Interesting take on how the fathers are trapped in their roles. They face “social disapproval” when stepping outside of the breadwinner/homemaker model and choose to be more involved in the family’s life. They may face pressure, but it’s beneficial for them to also be a part of their child’s life- It’s a shame how much society is structured on the breadwinner/homemaker model- either both parents work, or the mother stays home and the father goes to work. This stigmatization of fathers not being able to take care of their children needs to stop; because it’s not only hurtful to the child, but to the parent. Again, we need to change our conception of the “typical family” and accept all types of families without judgement, because judging is just doing more harm than good.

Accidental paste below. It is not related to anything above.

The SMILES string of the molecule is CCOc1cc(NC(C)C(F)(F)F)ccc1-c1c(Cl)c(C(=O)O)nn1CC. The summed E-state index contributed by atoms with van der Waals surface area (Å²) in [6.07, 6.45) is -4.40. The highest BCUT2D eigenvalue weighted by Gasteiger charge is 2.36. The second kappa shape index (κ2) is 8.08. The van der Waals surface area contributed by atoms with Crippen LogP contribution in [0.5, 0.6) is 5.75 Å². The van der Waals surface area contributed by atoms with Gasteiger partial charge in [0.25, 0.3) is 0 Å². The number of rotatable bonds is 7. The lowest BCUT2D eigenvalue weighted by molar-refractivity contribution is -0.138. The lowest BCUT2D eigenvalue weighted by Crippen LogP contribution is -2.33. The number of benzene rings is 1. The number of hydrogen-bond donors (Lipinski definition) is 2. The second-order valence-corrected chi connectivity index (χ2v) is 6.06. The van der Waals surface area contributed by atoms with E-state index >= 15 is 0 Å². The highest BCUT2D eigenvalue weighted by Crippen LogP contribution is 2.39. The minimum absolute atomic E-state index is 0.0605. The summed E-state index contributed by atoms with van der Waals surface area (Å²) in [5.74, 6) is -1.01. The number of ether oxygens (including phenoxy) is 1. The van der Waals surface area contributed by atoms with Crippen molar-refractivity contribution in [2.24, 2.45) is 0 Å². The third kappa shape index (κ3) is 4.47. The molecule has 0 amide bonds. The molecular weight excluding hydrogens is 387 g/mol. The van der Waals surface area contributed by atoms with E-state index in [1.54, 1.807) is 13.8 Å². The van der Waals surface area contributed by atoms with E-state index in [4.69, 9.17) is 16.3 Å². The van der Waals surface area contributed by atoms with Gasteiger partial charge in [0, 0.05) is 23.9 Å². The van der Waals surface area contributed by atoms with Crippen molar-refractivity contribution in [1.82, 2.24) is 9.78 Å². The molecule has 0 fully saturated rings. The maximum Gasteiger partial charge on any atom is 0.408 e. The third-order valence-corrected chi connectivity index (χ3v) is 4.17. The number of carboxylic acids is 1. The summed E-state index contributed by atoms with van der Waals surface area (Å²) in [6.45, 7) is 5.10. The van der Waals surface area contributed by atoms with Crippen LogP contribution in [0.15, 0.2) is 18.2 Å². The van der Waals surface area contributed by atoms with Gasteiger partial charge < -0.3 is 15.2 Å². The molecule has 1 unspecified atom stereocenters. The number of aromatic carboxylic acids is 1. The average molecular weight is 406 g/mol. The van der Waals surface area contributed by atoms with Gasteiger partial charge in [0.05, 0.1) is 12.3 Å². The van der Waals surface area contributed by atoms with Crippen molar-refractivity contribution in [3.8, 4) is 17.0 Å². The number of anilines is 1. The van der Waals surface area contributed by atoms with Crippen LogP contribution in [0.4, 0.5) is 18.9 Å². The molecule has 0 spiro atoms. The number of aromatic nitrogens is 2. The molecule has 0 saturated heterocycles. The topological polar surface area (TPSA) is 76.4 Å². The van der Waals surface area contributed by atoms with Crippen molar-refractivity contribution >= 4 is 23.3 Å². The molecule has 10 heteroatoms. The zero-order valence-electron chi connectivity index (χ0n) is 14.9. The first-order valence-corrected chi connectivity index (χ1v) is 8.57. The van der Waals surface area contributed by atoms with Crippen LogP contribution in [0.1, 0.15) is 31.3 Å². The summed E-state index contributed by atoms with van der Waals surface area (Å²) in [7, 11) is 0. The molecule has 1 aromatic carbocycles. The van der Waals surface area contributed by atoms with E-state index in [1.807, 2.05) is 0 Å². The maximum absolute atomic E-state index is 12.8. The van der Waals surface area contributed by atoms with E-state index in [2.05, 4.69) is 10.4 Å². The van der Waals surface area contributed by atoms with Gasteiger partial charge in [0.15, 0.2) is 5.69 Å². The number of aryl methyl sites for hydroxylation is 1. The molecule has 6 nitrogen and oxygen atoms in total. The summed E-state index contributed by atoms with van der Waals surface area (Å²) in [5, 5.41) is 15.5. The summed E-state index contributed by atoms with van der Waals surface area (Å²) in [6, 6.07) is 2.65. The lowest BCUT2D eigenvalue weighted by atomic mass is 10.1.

ShoutOut! JMU

In the wake of the Sheryl Sandberg’s provocative book Lean In, urging women to speak up against workplace inequality, the social consciousness of women’s inequality is rising in general. Amid debate over Sandberg’s standing on the subject and other matters of social unrest, an unlikely subject caught my eye for this week’s post. Last week it was brought to my attention that men have little to no leg to stand on when it comes to child rearing in our society’s eyes. When it comes to being an involved father, life doesn’t seem to throw any kind of bone.

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